The two brothers, however, met at the fish pond, and blushed on facing each other, for each had intended to reach the Castle of Hirschberg first. They did not say a word about Cuno, as they rode on, but held a brotherly council, what arrangement they should make for the future, and to whom the Castle of Hirschberg should belong. But as they rode across the drawbridge and entered the courtyard, they saw their brother looking out of the window hale and hearty; but wrath and indignation inflamed his countenance. His brothers were very much frightened at seeing him, and crossed themselves, for they thought at first he was a ghost; but when they saw he was still flesh and blood, Wolf exclaimed, Well, I declare, how strange! Nonsense! I thought you were dead."



Well, forbearance is no acquittance," said the little one, looking fiercely at his brother.

Cuno, however, said with a thundering voice: “From this hour all ties of relationship are broken between us. I heard plainly enough your salvoes: but look out, there are five field-pieces in my courtyard, and I have ordered them to be well loaded in honour of you. Make haste and get beyond the reach of my bullets, or you may be taught how we fire at the Castle of Hirschberg."

There was no necessity for them to be told twice, for they could see by his looks that he was in earnest; they spurred their horses and raced down the hill, while their brother sent a cannon-ball after them, whizzing over their heads, so that both together made a deep and polite bow; but he only wished to frighten them, and not wound them. Why did you fire?" asked Little Rogue angrily. "You fool! I only fired because I heard you firing."


"If you do not believe me, go and ask mother!" replied Wolf; "it was you who fired first, and have brought this disgrace on us, Little Badger."

The little one was not slow in lavishing his choice epithets upon him, and when they had come to the fishpond, they treated each other to the oaths they had learned from old Thunder-Storm von Zollern, and parted in hatred and anger.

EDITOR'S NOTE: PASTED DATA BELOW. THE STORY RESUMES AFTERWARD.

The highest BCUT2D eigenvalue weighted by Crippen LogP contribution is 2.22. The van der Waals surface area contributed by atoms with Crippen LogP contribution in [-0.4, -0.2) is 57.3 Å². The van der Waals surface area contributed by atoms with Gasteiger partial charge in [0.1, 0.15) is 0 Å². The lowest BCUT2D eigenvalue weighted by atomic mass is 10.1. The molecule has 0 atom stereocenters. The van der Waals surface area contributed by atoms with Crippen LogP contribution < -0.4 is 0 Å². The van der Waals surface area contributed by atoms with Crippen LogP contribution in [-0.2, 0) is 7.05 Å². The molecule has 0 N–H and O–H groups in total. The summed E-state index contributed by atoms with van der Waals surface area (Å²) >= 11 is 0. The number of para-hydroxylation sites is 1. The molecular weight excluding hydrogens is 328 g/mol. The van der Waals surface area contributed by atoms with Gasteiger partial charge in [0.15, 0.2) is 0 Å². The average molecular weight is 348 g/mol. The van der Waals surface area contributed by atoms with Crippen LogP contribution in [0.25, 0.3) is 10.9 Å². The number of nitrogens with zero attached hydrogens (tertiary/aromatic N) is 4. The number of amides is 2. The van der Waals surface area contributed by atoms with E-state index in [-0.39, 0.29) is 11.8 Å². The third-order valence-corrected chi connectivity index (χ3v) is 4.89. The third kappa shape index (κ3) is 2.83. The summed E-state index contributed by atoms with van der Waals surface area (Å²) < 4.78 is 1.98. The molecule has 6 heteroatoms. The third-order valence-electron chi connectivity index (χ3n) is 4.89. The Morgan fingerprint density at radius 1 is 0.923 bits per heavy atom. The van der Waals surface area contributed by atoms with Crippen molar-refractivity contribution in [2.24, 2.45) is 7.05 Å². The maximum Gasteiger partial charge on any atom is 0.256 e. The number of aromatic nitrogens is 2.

On the following day, however, Cuno made his will, and Frau Feldheimer said to Father Joseph: "I would lay a wager he has not left much to the shooters." But curious though she was, and often as she coaxed her pet to tell her what he had written in the will, she never knew its contents; for a year later the good woman died. Her ointments and potions were of no use to her; she died in her ninety-eighth year, of no illness, but simply of old age, for that, too, at last brings a hale person to the grave. Count Cuno had her buried, not like a poor woman, but as if she had been his mother, and his castle became more lonely to him, especially as Father Joseph soon after followed Frau Feldheimer.

This loneliness, however, he did not feel very long; good Cuno died as early as his twenty-eighth year, poisoned, so some wicked people maintained, by Little Rogue.


Be that as it may, some hours after his death the thunder of the cannons again echoed, and from the castles of Zollern and Schalksberg twenty-five rounds were fired. "There is no mistake about it this time," said Rogue, when they met on the way to the castle.

"Yes," said Wolf, "and if he rises again, and mocks us at the window as he did before, I have a pistol with me which will make him polite and quiet.'